The great American comeback of mompopolies.

Becky Robertson 06/28/13 - 12:00 pm

Growing up in the small town of Owosso, Michigan I witnessed many mom and pop stores go out of business when the big box stores moved in.  My father owned two stores and sold to Rite Aid in 1999. He was one of the lucky mom and pop’s – soon after Wal-Mart, Meijer and Home Depot came to our small town and turned the once quaint downtown into a ghost town.  The small stores couldn’t compete with the prices and selections that the superstores provided.  

This big box trend continued throughout the 1980’s and 1990’s perpetuating the “spend, spend, spend” mentality that Americans are known for. The more people consumed, the more these chains started popping up.

These large stores not only had deep discounts, but they had advertising power. The main forms of advertising back then (and even now) were TV, radio, print and outdoor – which can be expensive, especially for small mom and pops that had even smaller budgets.

Thankfully, technology and social media have changed all of this. Now mom and pop shops have re-emerged as Mompopolies. These small businesses now have easy and free access to their customers on platforms like Facebook, Twitter, Pinterest and Instagram. These sites give loyal consumers a public outlet to praise their favorite places and their products and services. When it comes to social media, this access puts Mompopolies on an equal playing field and gives them as much engagement power as national chains with the ability to be local.  Small companies have the opportunity to excel on these sites since they can answer questions quickly and with a more personal touch.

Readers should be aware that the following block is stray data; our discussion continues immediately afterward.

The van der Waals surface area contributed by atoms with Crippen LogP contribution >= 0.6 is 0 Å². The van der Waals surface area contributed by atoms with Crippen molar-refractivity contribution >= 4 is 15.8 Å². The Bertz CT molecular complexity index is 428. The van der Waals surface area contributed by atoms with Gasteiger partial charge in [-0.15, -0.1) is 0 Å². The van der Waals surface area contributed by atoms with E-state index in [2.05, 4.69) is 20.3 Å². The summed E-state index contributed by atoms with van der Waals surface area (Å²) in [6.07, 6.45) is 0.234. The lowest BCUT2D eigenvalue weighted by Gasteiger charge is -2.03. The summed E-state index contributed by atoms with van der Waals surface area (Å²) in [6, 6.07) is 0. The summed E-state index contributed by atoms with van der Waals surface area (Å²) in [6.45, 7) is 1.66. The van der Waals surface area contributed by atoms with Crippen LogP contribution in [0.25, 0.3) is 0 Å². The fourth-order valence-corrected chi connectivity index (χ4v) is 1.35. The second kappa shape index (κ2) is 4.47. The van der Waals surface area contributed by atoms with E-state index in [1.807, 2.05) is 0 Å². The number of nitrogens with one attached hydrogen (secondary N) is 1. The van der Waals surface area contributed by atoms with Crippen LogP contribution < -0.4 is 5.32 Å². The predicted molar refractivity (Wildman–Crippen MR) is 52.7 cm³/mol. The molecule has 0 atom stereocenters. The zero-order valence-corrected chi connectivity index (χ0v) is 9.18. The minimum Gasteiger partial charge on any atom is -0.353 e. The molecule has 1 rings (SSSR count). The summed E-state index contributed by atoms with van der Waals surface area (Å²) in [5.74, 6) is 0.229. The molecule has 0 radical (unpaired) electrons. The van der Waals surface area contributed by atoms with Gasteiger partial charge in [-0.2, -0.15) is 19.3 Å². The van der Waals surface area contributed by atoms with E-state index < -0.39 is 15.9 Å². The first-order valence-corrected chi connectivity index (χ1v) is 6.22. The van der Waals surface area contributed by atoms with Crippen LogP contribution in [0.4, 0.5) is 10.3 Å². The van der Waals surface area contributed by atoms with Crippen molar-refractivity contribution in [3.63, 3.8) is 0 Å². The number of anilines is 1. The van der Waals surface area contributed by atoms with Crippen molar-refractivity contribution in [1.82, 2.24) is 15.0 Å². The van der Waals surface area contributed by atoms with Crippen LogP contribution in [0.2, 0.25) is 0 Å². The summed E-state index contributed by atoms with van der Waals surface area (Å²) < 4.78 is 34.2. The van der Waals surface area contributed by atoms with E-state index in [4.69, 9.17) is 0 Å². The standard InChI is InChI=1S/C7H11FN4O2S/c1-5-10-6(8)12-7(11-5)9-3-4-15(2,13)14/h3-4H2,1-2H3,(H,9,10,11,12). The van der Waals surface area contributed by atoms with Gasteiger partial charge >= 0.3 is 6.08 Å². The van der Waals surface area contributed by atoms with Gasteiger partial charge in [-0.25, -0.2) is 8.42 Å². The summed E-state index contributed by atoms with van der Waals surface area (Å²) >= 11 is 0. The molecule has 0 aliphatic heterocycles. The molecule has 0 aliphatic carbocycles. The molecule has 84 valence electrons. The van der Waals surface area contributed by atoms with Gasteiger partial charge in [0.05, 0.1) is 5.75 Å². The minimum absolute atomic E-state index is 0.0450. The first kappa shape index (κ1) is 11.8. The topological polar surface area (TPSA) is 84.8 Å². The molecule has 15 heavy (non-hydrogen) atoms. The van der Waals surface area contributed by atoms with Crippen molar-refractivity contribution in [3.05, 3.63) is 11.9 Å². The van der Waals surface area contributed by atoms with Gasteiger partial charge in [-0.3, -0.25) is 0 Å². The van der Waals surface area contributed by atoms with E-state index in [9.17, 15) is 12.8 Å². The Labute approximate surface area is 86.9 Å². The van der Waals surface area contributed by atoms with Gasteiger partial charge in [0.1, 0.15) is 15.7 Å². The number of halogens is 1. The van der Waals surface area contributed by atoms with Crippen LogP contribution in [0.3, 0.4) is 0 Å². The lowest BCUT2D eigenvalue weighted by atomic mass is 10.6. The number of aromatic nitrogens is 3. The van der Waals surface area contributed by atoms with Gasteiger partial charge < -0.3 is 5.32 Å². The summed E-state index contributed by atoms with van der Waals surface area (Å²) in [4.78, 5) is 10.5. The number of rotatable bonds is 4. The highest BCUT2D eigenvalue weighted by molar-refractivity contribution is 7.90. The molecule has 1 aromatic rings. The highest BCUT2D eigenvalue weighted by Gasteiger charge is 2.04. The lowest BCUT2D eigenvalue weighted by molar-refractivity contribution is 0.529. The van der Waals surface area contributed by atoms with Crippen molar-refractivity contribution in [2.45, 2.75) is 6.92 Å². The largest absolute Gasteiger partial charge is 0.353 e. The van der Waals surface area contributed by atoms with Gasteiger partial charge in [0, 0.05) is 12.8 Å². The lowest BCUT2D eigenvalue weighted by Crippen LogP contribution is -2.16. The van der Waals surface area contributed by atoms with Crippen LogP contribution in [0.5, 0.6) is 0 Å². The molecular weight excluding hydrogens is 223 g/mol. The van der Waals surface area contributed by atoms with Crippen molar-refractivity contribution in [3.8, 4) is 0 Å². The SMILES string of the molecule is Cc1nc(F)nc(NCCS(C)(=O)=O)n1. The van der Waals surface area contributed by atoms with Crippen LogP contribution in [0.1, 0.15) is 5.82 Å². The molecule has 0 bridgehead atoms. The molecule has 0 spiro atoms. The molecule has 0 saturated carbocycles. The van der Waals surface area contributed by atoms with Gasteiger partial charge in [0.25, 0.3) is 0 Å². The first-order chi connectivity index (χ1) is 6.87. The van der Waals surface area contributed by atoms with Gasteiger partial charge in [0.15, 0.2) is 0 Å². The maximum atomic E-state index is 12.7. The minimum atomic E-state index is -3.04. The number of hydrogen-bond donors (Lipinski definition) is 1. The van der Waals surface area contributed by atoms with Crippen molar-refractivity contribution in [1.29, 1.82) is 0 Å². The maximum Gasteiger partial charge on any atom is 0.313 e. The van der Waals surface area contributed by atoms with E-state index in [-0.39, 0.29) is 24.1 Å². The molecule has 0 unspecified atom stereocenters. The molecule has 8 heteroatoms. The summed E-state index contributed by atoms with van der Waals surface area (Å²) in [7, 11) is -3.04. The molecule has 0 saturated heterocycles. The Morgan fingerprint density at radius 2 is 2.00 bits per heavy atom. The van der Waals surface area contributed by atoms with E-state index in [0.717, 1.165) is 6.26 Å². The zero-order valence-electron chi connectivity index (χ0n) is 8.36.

Things like being able to swipe a credit card on an I-phone and online banking have also taken a lot of burden off of Mompopolies.

Etsy is a great example of an online marketplace that gives more than 100 mom and pop shops a place to host their work. This past December they hosted a pop-up shop in New York City where Mompopolies could set up real booths in a brick and mortar store.

Another example of a small company taking social networking by storm is Shopatrend. This online clothing boutique showcases hip, lifestyle images on their Instagram to promote purchases. They connect with their customers directly this way and use one social media site to encourage participation in another.  They will offer a discount on Facebook or Twitter to anyone who clicks to “follow” them on Instagram.

Social media and non-traditional marketing efforts along with a rebirth of community have really helped small businesses and Mompopolies grow and flourish.  Do you know of any Mompopolies that have a monopoly on your loyalty?

Blog Category: Digital Social Media

Why Brogan?

We are true partners. With a proven track record of delivering strategic marketing expertise, award-winning creative and real-time, data-driven media, we go above and beyond for our clients to get results. We even guarantee you’ll be delighted.